Nowadays, the world is at our fingertips, thanks to technology. It’s difficult to stay under the radar, and it’s easy for one small mistake to gain national, even global, attention—in a negative way. When one applicant has a bad candidate experience, they could easily turn any employer’s world upside down by posting to social media (think: Glassdoor reviews or LinkedIn) and even spreading the word to their friends and family, making companies lose customers. This is why more and more employers are keeping a close eye on their employer brand and candidate experience. In this article, we’ll go over what exactly ghosting is, some eye-opening stats, and how you can bridge this ghosting gap in the recruiting and hiring process.
What is Ghosting in Recruiting?
“Ghosting” is a term that comes from the modern dating world. Merriam-Webster defines it as, “the practice of ending a personal relationship with someone by suddenly and without explanation withdrawing from all communication.”
Now this term has woven its way into the recruiting world to describe the relationship between employers and candidates, where one party withdraws from communication—whether deliberately or accidentally. Let’s face it, recruiters are bogged down with a lot of tasks, and they simply can’t handle the volume of applications that can come through.
What Happens When Employers Ghost Candidates?
Candidate ghosting is more common than you might think.
- 60% of job applicants who had an interview were ghosted by employers.
- 47% of applicants who have sent in their resume are still waiting to hear back from the company 2 months later.
- 60% of job seekers report a negative candidate experience with the employers they engage with.
- 72% of job seekers reported sharing their negative candidate experience online.
- 55% of job seekers reported avoiding certain companies after reading negative online reviews.
As we mentioned earlier, when applicants have a negative candidate experience, they’re more than likely to share their experience online. This is because those who went through the negative experience don’t want other applicants to also be put through the wringer.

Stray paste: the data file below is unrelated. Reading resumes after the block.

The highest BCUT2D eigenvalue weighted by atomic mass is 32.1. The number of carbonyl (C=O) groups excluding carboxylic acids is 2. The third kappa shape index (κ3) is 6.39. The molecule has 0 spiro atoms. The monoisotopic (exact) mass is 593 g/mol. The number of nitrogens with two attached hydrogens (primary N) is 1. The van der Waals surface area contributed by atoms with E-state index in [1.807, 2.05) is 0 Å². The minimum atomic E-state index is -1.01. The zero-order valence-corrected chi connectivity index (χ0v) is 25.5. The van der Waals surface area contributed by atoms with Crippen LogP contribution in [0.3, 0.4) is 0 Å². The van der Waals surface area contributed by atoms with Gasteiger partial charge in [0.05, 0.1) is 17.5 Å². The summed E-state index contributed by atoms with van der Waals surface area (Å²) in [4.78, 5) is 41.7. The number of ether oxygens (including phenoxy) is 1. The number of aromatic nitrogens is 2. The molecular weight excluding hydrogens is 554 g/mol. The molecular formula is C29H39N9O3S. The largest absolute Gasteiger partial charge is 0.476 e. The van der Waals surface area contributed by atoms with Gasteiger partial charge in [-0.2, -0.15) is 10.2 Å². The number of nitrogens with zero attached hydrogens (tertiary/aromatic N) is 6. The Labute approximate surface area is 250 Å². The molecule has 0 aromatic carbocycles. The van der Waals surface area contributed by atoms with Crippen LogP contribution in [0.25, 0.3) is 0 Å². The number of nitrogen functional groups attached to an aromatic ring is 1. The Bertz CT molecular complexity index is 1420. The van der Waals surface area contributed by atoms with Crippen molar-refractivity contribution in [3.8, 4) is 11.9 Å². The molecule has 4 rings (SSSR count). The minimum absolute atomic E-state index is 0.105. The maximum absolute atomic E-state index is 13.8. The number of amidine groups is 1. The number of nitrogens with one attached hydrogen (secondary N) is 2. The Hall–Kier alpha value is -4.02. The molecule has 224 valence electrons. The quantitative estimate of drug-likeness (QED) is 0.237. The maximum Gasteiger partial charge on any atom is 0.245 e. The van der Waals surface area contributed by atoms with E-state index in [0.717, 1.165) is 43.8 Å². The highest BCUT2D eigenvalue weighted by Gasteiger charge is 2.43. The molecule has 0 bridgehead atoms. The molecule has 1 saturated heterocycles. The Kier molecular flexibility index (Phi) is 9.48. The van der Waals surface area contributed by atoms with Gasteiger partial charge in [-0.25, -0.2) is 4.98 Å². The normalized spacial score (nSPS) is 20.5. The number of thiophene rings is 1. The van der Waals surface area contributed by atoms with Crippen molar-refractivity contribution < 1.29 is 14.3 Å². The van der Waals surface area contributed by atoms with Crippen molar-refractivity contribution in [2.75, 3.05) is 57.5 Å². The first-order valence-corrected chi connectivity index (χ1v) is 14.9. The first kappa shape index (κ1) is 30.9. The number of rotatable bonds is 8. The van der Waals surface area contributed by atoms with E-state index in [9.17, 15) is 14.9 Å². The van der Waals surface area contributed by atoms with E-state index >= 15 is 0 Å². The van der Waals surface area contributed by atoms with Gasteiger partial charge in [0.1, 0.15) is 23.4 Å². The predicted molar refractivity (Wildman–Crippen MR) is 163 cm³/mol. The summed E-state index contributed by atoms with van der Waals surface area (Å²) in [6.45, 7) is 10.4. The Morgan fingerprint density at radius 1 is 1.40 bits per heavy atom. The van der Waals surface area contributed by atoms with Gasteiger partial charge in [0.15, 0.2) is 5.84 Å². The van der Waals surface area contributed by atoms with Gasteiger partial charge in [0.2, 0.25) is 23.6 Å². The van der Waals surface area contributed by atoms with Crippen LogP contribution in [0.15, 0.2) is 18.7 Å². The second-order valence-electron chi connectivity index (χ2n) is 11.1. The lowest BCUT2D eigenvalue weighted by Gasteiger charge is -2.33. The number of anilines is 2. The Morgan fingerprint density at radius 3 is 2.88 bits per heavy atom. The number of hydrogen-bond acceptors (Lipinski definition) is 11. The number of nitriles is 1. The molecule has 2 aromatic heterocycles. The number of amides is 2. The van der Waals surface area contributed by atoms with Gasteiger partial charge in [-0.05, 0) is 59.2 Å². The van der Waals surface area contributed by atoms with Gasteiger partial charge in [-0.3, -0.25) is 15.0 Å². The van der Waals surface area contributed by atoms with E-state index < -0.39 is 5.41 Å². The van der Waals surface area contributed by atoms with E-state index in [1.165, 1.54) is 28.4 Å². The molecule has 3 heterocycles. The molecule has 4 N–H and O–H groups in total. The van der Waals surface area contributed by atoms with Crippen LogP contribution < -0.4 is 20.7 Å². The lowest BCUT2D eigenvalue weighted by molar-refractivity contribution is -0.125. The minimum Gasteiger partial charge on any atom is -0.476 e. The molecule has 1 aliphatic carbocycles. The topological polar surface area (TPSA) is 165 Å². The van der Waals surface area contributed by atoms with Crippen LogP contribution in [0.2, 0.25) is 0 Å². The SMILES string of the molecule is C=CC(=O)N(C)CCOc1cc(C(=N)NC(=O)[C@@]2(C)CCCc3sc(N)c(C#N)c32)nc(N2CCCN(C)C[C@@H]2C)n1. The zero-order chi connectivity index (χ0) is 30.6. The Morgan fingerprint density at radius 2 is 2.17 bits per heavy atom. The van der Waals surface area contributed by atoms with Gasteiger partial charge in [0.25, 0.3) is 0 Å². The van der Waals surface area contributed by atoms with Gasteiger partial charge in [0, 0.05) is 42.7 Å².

So what happens if an applicant goes through a positive candidate experience? Consider these stats from the Human Capital Institute:
- 57% of applicants who were happy with an employer’s candidate experience said they would consider seeking employment with the company again.
- 37% of applicants said they would tell others to do the same.
How to Avoid Ghosting Candidates
We all already know that recruiters have a lot on their plate, from sourcing to screening to scheduling interviews. So it’s a given that they won’t have time to respond or interact with every applicant that comes around. In order to fix this, many businesses are turning to automating parts of the recruiting and hiring process.
When it comes to sourcing candidates, is it a recruiter’s best use of time to scour job boards or social media for potential candidates? Most likely not. What about screening—is that also a good use of a recruiter’s time? Again, most likely not. Nowadays, you’ll find recruiting software that is backed by AI to conversate with candidates by asking predefined questions. This ensures that you’re not missing out on potential qualified candidates.
More candidates are getting ghosted by employers than you may think. And these negative candidate experiences can’t just be swept under the rug—applicants are more than willing to air their dirty laundry on social media for the world to read. To avoid this, employers are automating parts of the recruiting and hiring process to ensure that they engage with every candidate that comes by, freeing up recruiter’s time to focus on the truly qualified candidates that they want to move forward with.